University of Wisconsin transportation experts and officials discussed preparation for future transportation challenges including the rise of automated vehicles, lack of funding and lack of efficiency at the Discovery Center Tuesday night.
Robbie Webber, senior associate with State Smart Transportation Initiative, said road expansion projects lack funding because gas taxes are not high enough to cover even the costs of fixing our current roads.
“Fix it first,” Webber said. “Fix the roads that you have before you build new. Forget about expanding the capacity when you can’t even take care of the roads you already have.”
Jon Riehl, a civil and environmental engineer, introduced a separate issue facing Madison — the increase of automated vehicles with advanced driver assistance systems.
Riehl said these automated vehicles create complex driving situations and can cause ambiguity with crash accountability. He also said these cars increase distracted driving.
“We need to get away from the idea that [automated] cars are going to save us from ourselves,” Riehl said.
Riehl said sometimes automated vehicles will circle around buildings waiting to pick up their driver instead of parking, potentially increasing traffic congestion.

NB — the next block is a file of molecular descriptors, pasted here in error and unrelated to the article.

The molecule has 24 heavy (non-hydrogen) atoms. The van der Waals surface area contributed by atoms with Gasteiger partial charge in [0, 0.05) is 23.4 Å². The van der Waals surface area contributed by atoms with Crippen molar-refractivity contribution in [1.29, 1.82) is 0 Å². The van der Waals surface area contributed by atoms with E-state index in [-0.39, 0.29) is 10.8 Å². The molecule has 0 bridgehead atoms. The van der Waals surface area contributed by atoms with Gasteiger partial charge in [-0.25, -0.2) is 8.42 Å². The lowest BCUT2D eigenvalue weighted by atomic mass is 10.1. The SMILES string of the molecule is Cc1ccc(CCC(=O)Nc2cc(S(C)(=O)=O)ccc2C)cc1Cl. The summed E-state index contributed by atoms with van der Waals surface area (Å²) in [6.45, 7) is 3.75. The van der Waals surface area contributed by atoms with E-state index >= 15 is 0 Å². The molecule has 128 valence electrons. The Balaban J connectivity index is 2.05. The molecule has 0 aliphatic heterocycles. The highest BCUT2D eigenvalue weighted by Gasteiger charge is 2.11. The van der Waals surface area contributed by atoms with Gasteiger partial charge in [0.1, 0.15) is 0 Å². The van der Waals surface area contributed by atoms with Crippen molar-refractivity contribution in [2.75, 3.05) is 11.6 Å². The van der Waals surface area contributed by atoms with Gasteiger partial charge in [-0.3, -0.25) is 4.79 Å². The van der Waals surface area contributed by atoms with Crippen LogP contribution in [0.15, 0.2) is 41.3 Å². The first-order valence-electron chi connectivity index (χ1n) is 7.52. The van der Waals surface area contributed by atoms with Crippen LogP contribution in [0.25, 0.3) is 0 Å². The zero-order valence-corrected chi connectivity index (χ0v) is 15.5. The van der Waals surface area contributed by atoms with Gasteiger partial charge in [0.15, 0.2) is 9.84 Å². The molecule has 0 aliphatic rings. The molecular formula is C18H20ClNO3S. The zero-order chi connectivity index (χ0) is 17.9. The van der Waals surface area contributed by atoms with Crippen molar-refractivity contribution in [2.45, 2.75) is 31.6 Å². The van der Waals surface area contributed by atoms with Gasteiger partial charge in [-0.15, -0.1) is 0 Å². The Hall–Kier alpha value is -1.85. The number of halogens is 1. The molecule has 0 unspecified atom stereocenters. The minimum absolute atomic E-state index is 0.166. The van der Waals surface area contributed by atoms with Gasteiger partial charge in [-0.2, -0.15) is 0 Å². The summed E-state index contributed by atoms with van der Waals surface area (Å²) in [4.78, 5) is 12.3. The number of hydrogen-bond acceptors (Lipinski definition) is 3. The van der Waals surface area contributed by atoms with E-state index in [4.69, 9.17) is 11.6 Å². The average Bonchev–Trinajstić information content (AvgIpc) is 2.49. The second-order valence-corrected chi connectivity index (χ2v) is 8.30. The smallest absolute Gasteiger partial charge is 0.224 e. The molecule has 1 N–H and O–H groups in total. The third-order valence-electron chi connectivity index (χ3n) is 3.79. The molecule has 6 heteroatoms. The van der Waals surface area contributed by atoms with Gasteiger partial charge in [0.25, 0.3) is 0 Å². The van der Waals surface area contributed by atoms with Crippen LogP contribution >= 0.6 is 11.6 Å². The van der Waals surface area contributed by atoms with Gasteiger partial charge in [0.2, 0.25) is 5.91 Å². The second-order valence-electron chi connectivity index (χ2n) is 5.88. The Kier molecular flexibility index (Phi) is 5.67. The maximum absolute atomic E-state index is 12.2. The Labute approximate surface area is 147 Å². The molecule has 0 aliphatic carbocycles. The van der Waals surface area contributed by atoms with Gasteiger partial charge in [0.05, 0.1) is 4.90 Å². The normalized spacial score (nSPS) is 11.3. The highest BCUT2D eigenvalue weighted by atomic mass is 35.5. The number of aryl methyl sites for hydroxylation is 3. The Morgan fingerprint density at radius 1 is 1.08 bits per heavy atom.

Carolyn McAndrews, UW professor and expert of planning and landscape architecture, said many Madison residents lack efficient transportation to get to their jobs.
McAndrews presented the program “Union Cab,” which works to create reliable, affordable and cost-effective transit services that link residents to opportunities.
McAndrews said these lack of transit options not only hinder residents from opportunities but also have economic consequences because businesses cannot expand due to a lack of workers.
“Union Cab program has a central idea that workers and employers share the value of the commute,” McAndrews said. “We are looking for a commitment from employers to invest in the commute travel. It would operate using shared taxi cabs.”
All of the experts who presented said to increase efficiency and sustainability, residents should be encouraged to walk, bike and utilize public transportation as opposed to driving.
Additionally, they said Madison should increase the protection of bike lanes, turning traffic lanes into transit-only lanes.
The panelists said in order to continue to devise tangible solutions to these problems, the public’s opinion needs to be considered.